In a clever twist, the sharks aren’t even the biggest threat to our poor, unlucky protagonists. The limited supply of oxygen and danger of “the bends” (deadly nitrogen bubbles caused by swimming to the surface too quickly) pose just as much, if not more danger. Everything plays out in real time which makes the ticking down clocks on those tanks an always present concern.

But there are sharks of course! And 47 Meters Down contains some of the best CG sharks in recent memory. The effects are incredibly well done and seamless, never crossing that fine line of being so glaring that the viewer is removed from the immersive experience. The sharks are mostly seen in quick glimpses or partial views; each appearance makes a striking impact due to the less-is-more approach.

We’ve come a long way.

I also appreciated that the sharks behaved, well, like sharks, rather than the vengeful movie monsters they are usually portrayed as (again, see above).

Moore and Holt do an effective job of putting the audience into their characters’ situation, repeatedly shifting from fear to panic to relief and back again, even though the writing works against them.

Which brings me to…

Beer Two

The dialogue.

Oh god, the dialogue.

I guess Roberts (also a co-writer, along with Ernest Riera) didn’t trust that the audience would be able to follow what they were watching because the sisters narrate Every. Single. Damn thing they do. Even when they aren’t talking to anyone. (“I’m almost out of air.” “I got the spear gun!”) It often took me out of the movie because I kept picturing Moore and Holt in a booth recording their ADR.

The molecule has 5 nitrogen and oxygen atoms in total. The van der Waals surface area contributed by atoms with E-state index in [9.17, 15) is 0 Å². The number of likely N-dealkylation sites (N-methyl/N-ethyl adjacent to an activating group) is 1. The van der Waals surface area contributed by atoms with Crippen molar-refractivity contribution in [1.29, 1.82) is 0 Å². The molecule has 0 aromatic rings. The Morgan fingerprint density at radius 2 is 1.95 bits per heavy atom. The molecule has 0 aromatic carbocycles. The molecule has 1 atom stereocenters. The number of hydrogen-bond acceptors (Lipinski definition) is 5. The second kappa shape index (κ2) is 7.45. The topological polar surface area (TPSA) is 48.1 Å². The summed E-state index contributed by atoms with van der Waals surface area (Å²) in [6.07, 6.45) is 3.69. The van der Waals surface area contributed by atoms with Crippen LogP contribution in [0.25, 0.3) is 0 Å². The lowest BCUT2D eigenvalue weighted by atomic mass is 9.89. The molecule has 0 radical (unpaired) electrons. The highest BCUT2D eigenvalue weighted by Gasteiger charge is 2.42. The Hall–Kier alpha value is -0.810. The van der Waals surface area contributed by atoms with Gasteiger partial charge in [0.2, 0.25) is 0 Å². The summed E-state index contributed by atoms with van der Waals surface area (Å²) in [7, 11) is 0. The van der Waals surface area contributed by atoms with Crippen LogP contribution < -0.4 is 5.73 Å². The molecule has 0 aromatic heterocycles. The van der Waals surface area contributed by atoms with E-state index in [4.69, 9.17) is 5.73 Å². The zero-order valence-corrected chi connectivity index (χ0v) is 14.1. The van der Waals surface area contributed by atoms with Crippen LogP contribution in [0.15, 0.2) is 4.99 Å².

There are times when  it is unintentionally hilarious though.  At one point Moore’s character experiences a close call and exclaims in a comically chipper tone “I thought the shark was gonna get me!” which set off a chain reaction of snickers throughout the full preview audience at the screening I attended.

Much of the dialogue is clunky and full of exposition (we learn the two women are sisters by Kate looking for Lisa and yelling “Sis?” – who does that, really?)  There’s a big sibling heart-to-heart at the bottom of the ocean that comes off as nothing more than an attempt to give the characters some conflict to resolve, which really isn’t necessary. And for chrissakes, they talk about freaking Stuart again! Who gives a shit about Stuart?! (Who we never even meet!) Save your precious air ladies!

Beer Three

This one is a little petty but I need to do it.

Early on, there’s one of those montages of the characters drinking and dancing in slow-motion. You guys know what I’m talking about. It’s usually used in comedies to depict fun times and debauchery.  I am SO SICK of this overused, lazy trope. So like my fellow pet peeves, the ballerina jewelry box and the slow-motion traveling bullet effect: automatic beer. 


Intense, terrifying, and just plain fun (and occasionally funny), 47 Meters Down is a welcome surprise. See it in a full theater. And see it soon, before someone spoils the ending.

47 Meters Down (2017) Drinking Game

Take a Drink: whenever the water turns red

Take a Drink: every time someone talks about stupid Stuart

Take a Drink: every time Taylor tells the girls to get back in the cage

Take a Drink: whenever Kate or Lisa narrate what is clearly happening onscreen

Take a Drink: whenever anyone says “the bends”

Take a Drink: whenever an oxygen tank beeps

Do a Shot: SHARK!

Do a Shot: “I thought the shark was gonna get me!”

Do a Shot: every time you yell “OH COME ON!” at the screen

Pour One Out: for the shark cage tourism industry, which is surely going to suffer as a result of this movie, but it’s kind of a dangerous and shitty industry anyway, so no biggie.

About BabyRuth

Movieboozer is a humor website and drinking games are intended for entertainment purposes only, please drink responsibly.